We also need speak to the latter part of Adler's (1982) just-quoted statement. Although skills in some areas of employment are changing rapidly, the fact is that "aggregate skill requirements of jobs in the U.S. economy have changed very little over the last two decades despite widespread automation in many industries" (Rumberger, 1981). Other studies have found this to be the case in the past (see Bright, 1958; Bright, 1966; Levin and Rumberger, 1983). Furthermore, vocational educators, through cooperative efforts with advisory committees, craft committees, and local advisory councils (all presently required by federal legislation), do stay in tune with major changes that do go on in the business/industry workplace.
Books such as Adler's (1982) emphasize the well-known fact that vocational education is not highly regarded in all places. Furthermore, the contemporary characteristics of vocational education are not well known to non-vocational educators and many lay persons. Based upon the considerations put forward in this paper, several recommendations are offered.
One approach to making vocational education more desirable is to increase its efficiency in terms of providing job entry into broad occupational areas. The several approaches to providing vocational education (i.e. traditional via comprehensive high schools and area vocational schools, two year colleges, apprenticeships, and cooperative work programs) should be studied through scientifically designed, conducted, and evaluated research. The internal studies should examine the effect (i.e. impact) of different teaching approaches (such as the didactic, coaching, Socratic) upon various kinds of students (in terms of intelligence, experiences, emotional factors) in the vocational school milieu. Also, external efforts in the form of longitudinal and cross sectional follow-up studies should be mounted and maintained. These should focus on scientifically determining the effect of several types of programs upon their graduates in terms of productivity, overall work socialization, and related factors. This would replace the tendency for vocational education proponents to justify these programs and efforts through anecdotal-type verification. An examination of all of these studies that meet minimum research design criteria can be conducted through the new statistical technique called meta-analysis (as employed by Kyle, Shymansky, and Alport, 1982, in examining a large number of studies on a comparative basis). The findings should then be the basis of adequately funded and soundly established in-service activities for appropriate vocational teachers and administrators.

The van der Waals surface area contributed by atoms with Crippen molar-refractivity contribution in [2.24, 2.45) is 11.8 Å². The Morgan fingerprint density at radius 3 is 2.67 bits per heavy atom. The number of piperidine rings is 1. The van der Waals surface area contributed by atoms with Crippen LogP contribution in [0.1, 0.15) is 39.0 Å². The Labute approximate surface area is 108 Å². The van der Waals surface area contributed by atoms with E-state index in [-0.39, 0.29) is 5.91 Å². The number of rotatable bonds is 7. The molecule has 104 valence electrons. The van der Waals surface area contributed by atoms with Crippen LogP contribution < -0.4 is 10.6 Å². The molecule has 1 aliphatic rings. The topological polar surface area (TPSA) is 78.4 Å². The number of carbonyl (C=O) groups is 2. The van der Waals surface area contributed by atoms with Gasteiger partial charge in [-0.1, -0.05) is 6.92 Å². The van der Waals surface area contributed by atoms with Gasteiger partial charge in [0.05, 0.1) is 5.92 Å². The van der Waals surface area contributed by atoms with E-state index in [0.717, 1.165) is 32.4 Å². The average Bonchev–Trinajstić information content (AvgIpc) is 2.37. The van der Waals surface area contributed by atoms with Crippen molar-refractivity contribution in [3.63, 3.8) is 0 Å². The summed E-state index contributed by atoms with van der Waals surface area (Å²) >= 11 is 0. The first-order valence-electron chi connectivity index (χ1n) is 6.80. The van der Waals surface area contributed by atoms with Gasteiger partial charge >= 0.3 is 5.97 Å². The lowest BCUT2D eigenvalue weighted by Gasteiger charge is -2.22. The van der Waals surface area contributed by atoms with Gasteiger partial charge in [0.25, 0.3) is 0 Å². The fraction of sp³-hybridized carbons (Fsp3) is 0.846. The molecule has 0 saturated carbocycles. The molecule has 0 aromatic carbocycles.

The response to the notion of discontinuing secondary vocational education for job entry purposes should be reviewed so that efforts to make it better can be inaugurated. The best response is to make secondary vocational studies the most attractive curriculum in public high schools. Considering the state of public education as a whole (see National Commission on Excellence in Education, 1983), such a goal is achievable.